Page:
Covid-19 killing more than flu and pneumonia combined


Covid-19 could be more deadly than flu and pneumonia combined, new figures suggest.

In every year since monthly death records for England and Wales began in 1959, there have been fewer deaths due to flu and pneumonia from January to August than there have been deaths due to Covid-19 so far this year.

More than three times as many deaths were attributed to Covid-19 compared to flu and pneumonia in the first eight months of the year, the ONS said.

The Office for National Statistics (ONS) said that there were 48,168 deaths due to Covid-19 between January and August, compared with 13,619 deaths due to pneumonia and 394 deaths due to influenza.

Statisticians examined mortality rates for the three conditions.

Between January 1 and August 31 2020, 52,327 deaths in England and Wales involved Covid-19.

Out of these, 48,168 deaths had Covid-19 listed as the underlying cause of death.

To August 31 this year, flu and pneumonia were mentioned on more death certificates than Covid-19.

But Covid-19 was the underlying cause of death in over three times as many deaths between January and August 2020.

The proportion of Covid-19 deaths in care homes was almost double the proportion of deaths due to influenza and pneumonia, 30% and 15.2% respectively, the ONS added.

When officials compared the Covid-19 death rate this year to date to annual flu and pneumonia death rates, they found that deaths due to Covid so far this year have been higher than the total annual number of deaths from flu and pneumonia every year since 2000, when there were 56,623 deaths related to flu and pneumonia across the whole year.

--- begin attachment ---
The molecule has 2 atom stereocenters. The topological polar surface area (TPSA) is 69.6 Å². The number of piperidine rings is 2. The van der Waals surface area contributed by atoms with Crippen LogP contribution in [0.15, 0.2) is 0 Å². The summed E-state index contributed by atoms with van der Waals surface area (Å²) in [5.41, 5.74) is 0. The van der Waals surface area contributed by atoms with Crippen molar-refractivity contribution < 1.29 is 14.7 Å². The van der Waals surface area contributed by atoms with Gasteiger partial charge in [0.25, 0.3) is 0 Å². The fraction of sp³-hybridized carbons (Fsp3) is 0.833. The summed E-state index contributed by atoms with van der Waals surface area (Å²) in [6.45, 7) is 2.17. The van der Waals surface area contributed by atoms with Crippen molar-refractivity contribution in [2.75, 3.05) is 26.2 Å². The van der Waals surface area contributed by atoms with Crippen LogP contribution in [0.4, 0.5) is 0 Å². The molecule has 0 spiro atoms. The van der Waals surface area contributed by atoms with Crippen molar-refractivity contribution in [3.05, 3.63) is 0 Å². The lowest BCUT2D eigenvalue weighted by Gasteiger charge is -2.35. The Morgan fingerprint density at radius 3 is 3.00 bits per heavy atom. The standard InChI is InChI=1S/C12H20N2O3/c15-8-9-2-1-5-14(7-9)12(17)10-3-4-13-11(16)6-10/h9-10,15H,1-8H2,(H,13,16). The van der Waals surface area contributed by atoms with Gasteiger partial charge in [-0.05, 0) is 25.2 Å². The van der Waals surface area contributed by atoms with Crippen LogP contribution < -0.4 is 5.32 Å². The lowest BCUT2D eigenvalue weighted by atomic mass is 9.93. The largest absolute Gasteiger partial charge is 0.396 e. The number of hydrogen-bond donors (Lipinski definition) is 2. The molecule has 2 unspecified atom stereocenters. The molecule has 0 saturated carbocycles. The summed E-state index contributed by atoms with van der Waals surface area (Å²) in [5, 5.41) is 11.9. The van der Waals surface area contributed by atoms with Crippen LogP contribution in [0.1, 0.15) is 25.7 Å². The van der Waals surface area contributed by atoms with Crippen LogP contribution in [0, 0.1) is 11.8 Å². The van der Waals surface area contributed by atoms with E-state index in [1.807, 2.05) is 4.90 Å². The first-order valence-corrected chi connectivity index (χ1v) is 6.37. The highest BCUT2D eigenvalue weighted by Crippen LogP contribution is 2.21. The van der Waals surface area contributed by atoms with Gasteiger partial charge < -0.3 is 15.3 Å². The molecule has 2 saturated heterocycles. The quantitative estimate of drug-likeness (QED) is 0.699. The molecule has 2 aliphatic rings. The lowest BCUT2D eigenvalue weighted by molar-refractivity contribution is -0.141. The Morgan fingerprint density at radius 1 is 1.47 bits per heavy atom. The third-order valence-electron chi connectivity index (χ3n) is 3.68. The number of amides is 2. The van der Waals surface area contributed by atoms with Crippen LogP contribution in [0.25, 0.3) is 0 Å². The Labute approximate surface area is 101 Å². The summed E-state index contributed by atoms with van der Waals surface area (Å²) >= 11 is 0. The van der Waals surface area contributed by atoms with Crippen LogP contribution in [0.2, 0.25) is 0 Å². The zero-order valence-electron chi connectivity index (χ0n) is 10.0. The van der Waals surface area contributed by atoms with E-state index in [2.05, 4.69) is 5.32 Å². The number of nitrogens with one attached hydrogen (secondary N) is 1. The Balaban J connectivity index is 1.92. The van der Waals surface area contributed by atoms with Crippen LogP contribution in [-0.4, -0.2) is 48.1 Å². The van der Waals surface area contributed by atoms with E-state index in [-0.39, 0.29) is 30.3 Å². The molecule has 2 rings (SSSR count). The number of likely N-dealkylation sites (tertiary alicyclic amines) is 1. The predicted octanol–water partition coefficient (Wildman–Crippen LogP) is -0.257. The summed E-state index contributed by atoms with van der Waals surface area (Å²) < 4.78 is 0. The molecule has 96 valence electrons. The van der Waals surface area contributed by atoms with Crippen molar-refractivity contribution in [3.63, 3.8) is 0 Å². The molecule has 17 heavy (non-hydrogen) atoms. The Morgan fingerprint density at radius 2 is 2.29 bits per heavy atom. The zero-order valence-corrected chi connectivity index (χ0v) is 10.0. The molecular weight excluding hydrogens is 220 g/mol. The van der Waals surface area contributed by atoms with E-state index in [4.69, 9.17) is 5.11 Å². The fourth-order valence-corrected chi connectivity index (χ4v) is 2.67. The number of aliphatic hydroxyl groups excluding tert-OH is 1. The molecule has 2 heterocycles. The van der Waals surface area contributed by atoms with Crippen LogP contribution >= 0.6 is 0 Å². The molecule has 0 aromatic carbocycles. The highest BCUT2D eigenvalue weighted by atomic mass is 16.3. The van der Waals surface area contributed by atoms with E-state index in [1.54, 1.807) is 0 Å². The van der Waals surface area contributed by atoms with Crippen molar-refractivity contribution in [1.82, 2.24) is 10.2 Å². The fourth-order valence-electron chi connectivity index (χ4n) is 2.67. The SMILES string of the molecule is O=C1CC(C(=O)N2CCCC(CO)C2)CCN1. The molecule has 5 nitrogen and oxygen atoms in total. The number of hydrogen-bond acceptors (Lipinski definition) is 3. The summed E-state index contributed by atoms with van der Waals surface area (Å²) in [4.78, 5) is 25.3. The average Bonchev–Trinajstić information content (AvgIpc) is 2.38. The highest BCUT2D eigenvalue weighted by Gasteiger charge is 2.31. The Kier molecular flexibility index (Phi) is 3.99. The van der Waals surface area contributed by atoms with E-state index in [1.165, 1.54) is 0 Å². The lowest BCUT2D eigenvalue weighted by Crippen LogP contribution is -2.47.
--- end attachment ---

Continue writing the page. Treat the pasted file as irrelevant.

Sarah Caul, head of mortality analysis at ONS, said: "More than three times as many deaths were recorded between January and August this year where Covid-19 was the underlying cause compared to influenza and pneumonia.

"The mortality rate for Covid-19 is also significantly higher than influenza and pneumonia rates for both 2020 and the five-year average.

"Since 1959, which is when ONS monthly death records began, the number of deaths due to influenza and pneumonia in the first eight months of every year have been lower than the number of Covid-19 deaths seen, so far, in 2020."

Commenting on the figures, Dr Nick Scriven, immediate past president of the Society for Acute Medicine, said: "As coronavirus cases increase in number across the NHS and predominantly in the northern half of the country, these latest figures from the ONS show us just how many people have sadly died due to this infection compared to those who died of other common respiratory infections although it must be noted that this data is through spring and summer when the latter are usually less prevalent in the community.

"If the number of people dying from pneumonia and influenza is the same as last year and the impact of Covid remains relatively the same, it could imply a further 13,000 pneumonia/influenza deaths through to January but also, frighteningly perhaps, a further 50,000 deaths due to Covid in the next four months.

"If there is one message to send out it must be that President Trump was 100% incorrect in his statements this week around flu and Covid and we must not let his words influence anything here."